Stuffed peppers

One for my foodie readers (I know it’s been a lot of bike stuff lately, but that’s life!).  Anyhow, I was beginning to despair of ever having peppers, and then, voila!  Grocery bags full of gorgeous sweet peppers!

We also had a few large green bell peppers, which Matthew suggested stuffing.  I made these based on [a vegetarian adaptation of] his grandmother’s recipe.*

In the interest of not reinventing the wheel, the recipe here is adapted from the stuffed zucchini recipe I shared earlier this summer.  To make this recipe similar to Matthew’s grandmother’s recipe, simply use tomatoes for most of the veggies to make a nice amount of tomato sauce.  Thicken the sauce with a couple tablespoons of flour, which you mix in with the sauteing onions and other veg before adding the tomatoes. IMG_5805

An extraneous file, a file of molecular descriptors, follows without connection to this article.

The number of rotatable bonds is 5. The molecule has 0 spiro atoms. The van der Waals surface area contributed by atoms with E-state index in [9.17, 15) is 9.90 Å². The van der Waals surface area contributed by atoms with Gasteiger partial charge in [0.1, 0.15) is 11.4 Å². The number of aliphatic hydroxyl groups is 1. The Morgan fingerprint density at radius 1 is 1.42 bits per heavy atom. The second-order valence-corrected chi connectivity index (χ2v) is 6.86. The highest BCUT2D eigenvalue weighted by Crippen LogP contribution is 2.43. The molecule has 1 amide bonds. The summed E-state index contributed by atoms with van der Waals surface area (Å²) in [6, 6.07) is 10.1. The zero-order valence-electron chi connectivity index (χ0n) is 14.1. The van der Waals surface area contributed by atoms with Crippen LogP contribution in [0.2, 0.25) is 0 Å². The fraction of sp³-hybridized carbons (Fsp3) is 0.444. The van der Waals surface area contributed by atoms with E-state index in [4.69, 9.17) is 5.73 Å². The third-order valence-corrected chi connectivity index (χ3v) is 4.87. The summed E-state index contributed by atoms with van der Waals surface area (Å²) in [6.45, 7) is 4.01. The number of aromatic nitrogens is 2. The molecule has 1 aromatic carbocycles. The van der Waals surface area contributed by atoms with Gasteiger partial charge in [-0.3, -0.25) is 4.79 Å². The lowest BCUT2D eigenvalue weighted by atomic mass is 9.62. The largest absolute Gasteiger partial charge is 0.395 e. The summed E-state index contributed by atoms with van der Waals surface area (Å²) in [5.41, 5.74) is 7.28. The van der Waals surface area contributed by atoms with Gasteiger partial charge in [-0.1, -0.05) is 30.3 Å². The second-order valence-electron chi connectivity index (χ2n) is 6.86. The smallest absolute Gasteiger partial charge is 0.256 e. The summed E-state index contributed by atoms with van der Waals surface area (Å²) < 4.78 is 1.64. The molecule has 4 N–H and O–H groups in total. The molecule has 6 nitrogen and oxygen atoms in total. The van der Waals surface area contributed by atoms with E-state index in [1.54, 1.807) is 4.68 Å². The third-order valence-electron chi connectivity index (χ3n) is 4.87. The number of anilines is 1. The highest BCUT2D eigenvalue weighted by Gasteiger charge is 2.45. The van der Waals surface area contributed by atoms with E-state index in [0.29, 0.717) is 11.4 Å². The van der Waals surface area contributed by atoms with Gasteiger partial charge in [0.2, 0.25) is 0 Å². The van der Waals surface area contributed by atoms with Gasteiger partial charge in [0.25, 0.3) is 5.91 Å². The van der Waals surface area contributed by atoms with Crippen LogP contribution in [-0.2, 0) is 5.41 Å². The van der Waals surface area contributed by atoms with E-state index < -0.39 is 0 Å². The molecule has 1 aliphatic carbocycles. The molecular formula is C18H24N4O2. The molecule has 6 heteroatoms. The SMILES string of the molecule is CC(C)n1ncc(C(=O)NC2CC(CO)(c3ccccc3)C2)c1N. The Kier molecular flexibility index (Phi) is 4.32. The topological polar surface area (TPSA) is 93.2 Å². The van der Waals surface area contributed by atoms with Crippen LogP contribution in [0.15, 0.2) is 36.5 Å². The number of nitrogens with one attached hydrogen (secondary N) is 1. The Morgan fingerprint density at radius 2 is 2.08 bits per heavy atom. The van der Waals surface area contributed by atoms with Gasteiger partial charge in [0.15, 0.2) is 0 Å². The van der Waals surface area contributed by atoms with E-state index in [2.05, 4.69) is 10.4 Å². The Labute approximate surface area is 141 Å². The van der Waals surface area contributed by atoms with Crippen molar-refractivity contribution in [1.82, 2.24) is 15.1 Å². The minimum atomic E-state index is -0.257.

Stuffed Peppers

Recipe by Melissa
Serves 4-6


4-6 large bell peppers, any color
1 onion
6 cloves garlic
1.5 c. uncooked grain (brown rice, quinoa, millet, farro)
1 c. cooked lentils or 1 8oz package of tempeh
4-8 c. vegetables of choice (tomatoes, peppers, eggplant, kale or spinach, fennel)
fresh or dried herbs (thyme, oregano, parsley)
4-6 oz. cheese, cut into small cubes (I used Havarti and Gruyere)
olive oil and/or butter
salt and pepper


1. Prep the peppers: cut off the tops, and scoop out the seeds.  Bring a large pot of water to a boil.  Parboil the squash for 1-2 minutes (it doesn’t take long with these guys), until slightly tender.  Drain well.

2. Prep the grain.  To up the flavor, add a bit of salt, plus some onion powder and a pinch of tumeric to this step.  If you want to conserve water and energy, use some of the already-heated water from step 1 to cook the grain.

3. Prep the veggies: You want everything fairly tender and ready to eat.  Chop everything into bite-sized pieces.  Sauté onions, then add other veggies to sauté.  I used a mix of butter and olive oil, plus about 1/2 t. of salt.  If you’re using tomatoes, you can just throw the chopped, uncooked tomatoes into the filling, or cook them down into more of a sauce.

4. Prep the tempeh, if using: I basically followed the method I use to prep tempeh for vegetarian reubens, except I crumbled it up first, instead of leaving it in a slab.